If you created a TV show in a laboratory with the specific aim of winning a Best Actress Emmy… it’d probably look a lot like FX’s FEUD: Bette and Joan. For better or worse.
The first season of Ryan Murphy’s new anthology series (debuting Sunday, March 5 at 10/9c) is an actor’s dream, letting Jessica Lange and Susan Sarandon rip each other to shreds and chew up every bit of scenery as dueling Hollywood divas Joan Crawford and Bette Davis. Their performances are fantastic enough to live up to the lofty billing — and to overlook some of the shakier aspects of the production.
Bette and Joan is set during the filming of the 1962 camp classic What Ever Happened to Baby Jane?, with aging stars Crawford (Lange) and Davis (Sarandon) playing dysfunctional sisters and battling each other for the spotlight. It’s meaty material, to be sure, and Murphy, who directs three of the first five episodes, has the boldly over-the-top touch to bring it to life. The decadent sets and costumes are dripping with old-Hollywood glamour, and it’s undeniably delicious to watch these two great actresses trade savage barbs back and forth like a pair of seasoned Wimbledon champs knocking a tennis ball around.
The mutual hatred between Crawford and Davis makes for tabloid headlines, so their director (Alfred Molina) and studio head Jack Warner (Stanley Tucci) stoke the feud to promote their picture. But the ladies also occasionally call a truce and join forces when they have a common foe, like when they both want a perky young blonde fired from the movie because she might pull focus away from them. The on-set intrigue is a fun peek behind the showbiz curtain, but Lange and Sarandon also make sure there’s real pain and pathos beneath all the bickering.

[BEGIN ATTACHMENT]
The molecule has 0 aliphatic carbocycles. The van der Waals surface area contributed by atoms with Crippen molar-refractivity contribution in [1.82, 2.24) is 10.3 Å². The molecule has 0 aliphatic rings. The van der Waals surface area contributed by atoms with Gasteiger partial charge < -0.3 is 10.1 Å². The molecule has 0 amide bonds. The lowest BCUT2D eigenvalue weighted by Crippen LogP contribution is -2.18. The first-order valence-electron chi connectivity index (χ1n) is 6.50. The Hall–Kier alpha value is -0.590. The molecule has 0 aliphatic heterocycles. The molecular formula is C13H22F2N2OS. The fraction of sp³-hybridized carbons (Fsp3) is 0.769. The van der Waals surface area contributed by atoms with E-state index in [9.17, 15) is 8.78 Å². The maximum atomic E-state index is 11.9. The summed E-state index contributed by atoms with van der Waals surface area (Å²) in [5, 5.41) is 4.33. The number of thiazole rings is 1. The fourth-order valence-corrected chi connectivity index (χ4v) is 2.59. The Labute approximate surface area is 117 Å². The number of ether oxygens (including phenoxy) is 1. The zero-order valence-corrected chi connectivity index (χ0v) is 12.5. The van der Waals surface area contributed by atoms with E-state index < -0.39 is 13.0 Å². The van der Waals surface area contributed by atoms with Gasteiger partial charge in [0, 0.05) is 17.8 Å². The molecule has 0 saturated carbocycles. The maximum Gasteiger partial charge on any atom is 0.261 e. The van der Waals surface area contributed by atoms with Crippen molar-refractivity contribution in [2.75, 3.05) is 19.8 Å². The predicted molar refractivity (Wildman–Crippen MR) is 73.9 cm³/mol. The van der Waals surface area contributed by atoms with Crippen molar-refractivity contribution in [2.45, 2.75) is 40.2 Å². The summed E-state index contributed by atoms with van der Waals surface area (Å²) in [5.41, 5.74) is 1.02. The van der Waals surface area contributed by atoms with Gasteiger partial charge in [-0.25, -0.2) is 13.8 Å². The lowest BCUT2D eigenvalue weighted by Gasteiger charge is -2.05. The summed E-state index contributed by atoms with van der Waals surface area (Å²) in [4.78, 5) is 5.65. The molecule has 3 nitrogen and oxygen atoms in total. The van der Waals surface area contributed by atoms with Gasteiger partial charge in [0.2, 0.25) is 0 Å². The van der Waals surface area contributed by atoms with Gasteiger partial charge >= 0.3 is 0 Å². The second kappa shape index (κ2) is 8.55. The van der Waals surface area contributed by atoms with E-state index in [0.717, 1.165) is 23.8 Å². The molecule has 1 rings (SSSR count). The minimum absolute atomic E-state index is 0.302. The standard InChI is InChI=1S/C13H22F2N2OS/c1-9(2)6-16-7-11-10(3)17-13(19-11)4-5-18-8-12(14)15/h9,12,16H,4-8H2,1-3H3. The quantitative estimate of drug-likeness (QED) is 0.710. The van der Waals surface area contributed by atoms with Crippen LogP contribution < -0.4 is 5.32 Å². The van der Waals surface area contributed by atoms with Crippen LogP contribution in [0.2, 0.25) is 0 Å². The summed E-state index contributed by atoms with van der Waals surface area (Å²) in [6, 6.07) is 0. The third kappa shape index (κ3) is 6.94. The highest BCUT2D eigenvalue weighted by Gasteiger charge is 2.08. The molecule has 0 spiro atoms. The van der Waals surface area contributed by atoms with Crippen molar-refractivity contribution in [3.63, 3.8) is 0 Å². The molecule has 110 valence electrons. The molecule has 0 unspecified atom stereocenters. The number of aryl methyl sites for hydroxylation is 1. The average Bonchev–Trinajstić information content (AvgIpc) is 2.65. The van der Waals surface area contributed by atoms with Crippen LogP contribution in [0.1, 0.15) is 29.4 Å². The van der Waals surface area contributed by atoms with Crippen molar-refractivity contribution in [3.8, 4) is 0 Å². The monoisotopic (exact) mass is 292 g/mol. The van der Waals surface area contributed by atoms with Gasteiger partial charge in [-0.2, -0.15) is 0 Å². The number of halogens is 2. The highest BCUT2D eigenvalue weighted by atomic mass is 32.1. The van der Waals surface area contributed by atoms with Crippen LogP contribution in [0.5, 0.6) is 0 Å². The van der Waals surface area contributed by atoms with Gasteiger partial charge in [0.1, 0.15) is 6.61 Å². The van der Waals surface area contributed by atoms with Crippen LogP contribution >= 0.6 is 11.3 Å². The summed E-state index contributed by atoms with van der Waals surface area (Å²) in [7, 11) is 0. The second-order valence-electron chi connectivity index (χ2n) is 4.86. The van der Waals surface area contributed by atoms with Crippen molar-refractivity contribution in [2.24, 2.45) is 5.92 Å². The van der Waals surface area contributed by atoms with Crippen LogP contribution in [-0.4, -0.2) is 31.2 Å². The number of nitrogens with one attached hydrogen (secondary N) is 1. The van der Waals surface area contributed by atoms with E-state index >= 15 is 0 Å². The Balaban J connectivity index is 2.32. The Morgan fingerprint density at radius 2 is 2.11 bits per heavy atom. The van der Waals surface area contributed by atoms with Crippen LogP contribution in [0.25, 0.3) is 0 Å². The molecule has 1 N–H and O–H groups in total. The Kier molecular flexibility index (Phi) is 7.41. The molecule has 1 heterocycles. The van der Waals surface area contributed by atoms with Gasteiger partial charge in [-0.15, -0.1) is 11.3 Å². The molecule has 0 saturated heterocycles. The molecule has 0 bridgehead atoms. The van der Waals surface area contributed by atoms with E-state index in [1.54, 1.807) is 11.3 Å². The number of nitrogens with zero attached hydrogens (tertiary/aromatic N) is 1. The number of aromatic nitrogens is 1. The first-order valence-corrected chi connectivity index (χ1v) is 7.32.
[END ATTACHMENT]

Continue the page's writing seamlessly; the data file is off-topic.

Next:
You see, things weren’t easy for mature actresses — or women in general — in the 1960s. And if you somehow didn’t know that already, don’t worry: FEUD‘s dialogue will hammer it into your skull with numbing frequency. The theme of older actresses being put out to pasture is certainly worth exploring, but it doesn’t need to be voiced aloud by nearly every character that comes on screen. And when the writing isn’t preachy, it’s self-consciously hammy, more interested in giving its actors a show-stopping monologue than in portraying the way people actually talk to one another.
Also, as strange as this sounds, FEUD might have too many great actors in it. The cast is positively littered with Oscar winners and nominees; Judy Davis, in particular, is a real firecracker as gossip maven Hedda Hopper. But, as often happens on American Horror Story, Murphy can’t resist cramming too many stars into too many roles — Kathy Bates and Catherine Zeta-Jones pop up here briefly, only to vanish — and the narrative gets unnecessarily muddled as a result. With only eight episodes to play with, FEUD badly needs focus, and too often lacks it.
But the heart of Bette and Joan, of course, is the dream pairing of Lange and Sarandon. They’re two of our finest living actors, and both give richly nuanced performances that deserve all of the many award nominations they’re sure to rake in. If I have to favor one, the slightest edge goes to Lange, who movingly embodies Crawford’s trembling vulnerability along with her steel spine. Davis is more guarded, still wounded from years of rejection, but Sarandon’s take on her brittle bitterness is no less praiseworthy. And the two of them on screen together are, as you would expect, absolute dynamite.
Since reviving Lange’s career with AHS, Murphy has dedicated himself to showcasing female performances, and actresses have flocked to his projects as a result. Bette and Joan might be the ultimate end-result of that dedication, with two all-time acting greats pushing each other to new heights. Lange and Sarandon pay him back with performances so powerful, they could light up a row of Hollywood marquees. In fact, the two shine so brightly at times that we can hardly see all the other flaws.
THE TVLINE BOTTOM LINE: FEUD serves up two titanic performances that command attention, even when the non-acting aspects of it falter.